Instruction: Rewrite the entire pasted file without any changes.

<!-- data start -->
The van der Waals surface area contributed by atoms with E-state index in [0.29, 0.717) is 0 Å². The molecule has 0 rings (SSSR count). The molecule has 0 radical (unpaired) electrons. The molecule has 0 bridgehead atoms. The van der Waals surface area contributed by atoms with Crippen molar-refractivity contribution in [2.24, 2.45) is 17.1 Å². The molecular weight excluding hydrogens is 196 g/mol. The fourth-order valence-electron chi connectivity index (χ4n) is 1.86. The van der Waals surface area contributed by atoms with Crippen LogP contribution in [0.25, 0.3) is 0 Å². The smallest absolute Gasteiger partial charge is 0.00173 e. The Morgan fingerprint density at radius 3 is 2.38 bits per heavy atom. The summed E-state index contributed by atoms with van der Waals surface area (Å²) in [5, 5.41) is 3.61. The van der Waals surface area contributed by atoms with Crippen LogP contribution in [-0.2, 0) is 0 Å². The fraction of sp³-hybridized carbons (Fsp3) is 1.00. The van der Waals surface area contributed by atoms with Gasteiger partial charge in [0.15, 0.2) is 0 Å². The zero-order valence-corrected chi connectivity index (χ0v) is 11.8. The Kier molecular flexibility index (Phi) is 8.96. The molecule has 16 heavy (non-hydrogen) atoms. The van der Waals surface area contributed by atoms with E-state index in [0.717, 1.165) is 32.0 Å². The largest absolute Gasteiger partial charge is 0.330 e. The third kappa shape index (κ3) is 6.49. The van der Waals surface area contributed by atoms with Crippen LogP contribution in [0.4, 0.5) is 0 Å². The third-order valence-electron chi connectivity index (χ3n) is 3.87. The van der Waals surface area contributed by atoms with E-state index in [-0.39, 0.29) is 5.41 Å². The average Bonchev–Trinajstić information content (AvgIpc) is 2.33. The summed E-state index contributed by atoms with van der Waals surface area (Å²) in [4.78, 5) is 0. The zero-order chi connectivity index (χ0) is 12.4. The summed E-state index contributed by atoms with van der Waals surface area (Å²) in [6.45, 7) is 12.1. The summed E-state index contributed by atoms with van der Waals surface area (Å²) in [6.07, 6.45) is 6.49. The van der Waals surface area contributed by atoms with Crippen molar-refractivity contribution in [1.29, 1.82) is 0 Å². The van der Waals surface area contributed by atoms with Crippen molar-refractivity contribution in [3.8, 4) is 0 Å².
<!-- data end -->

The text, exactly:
The van der Waals surface area contributed by atoms with E-state index in [0.29, 0.717) is 0 Å². The molecule has 0 rings (SSSR count). The molecule has 0 radical (unpaired) electrons. The molecule has 0 bridgehead atoms. The van der Waals surface area contributed by atoms with Crippen molar-refractivity contribution in [2.24, 2.45) is 17.1 Å². The molecular weight excluding hydrogens is 196 g/mol. The fourth-order valence-electron chi connectivity index (χ4n) is 1.86. The van der Waals surface area contributed by atoms with Crippen LogP contribution in [0.25, 0.3) is 0 Å². The smallest absolute Gasteiger partial charge is 0.00173 e. The Morgan fingerprint density at radius 3 is 2.38 bits per heavy atom. The summed E-state index contributed by atoms with van der Waals surface area (Å²) in [5, 5.41) is 3.61. The van der Waals surface area contributed by atoms with Crippen LogP contribution in [-0.2, 0) is 0 Å². The fraction of sp³-hybridized carbons (Fsp3) is 1.00. The van der Waals surface area contributed by atoms with Gasteiger partial charge in [0.15, 0.2) is 0 Å². The zero-order valence-corrected chi connectivity index (χ0v) is 11.8. The Kier molecular flexibility index (Phi) is 8.96. The molecule has 16 heavy (non-hydrogen) atoms. The van der Waals surface area contributed by atoms with E-state index in [0.717, 1.165) is 32.0 Å². The largest absolute Gasteiger partial charge is 0.330 e. The third kappa shape index (κ3) is 6.49. The van der Waals surface area contributed by atoms with Crippen LogP contribution in [0.4, 0.5) is 0 Å². The third-order valence-electron chi connectivity index (χ3n) is 3.87. The van der Waals surface area contributed by atoms with E-state index in [-0.39, 0.29) is 5.41 Å². The average Bonchev–Trinajstić information content (AvgIpc) is 2.33. The summed E-state index contributed by atoms with van der Waals surface area (Å²) in [4.78, 5) is 0. The zero-order chi connectivity index (χ0) is 12.4. The summed E-state index contributed by atoms with van der Waals surface area (Å²) in [6.45, 7) is 12.1. The summed E-state index contributed by atoms with van der Waals surface area (Å²) in [6.07, 6.45) is 6.49. The van der Waals surface area contributed by atoms with Crippen molar-refractivity contribution in [1.29, 1.82) is 0 Å². The van der Waals surface area contributed by atoms with Crippen molar-refractivity contribution in [3.8, 4) is 0 Å².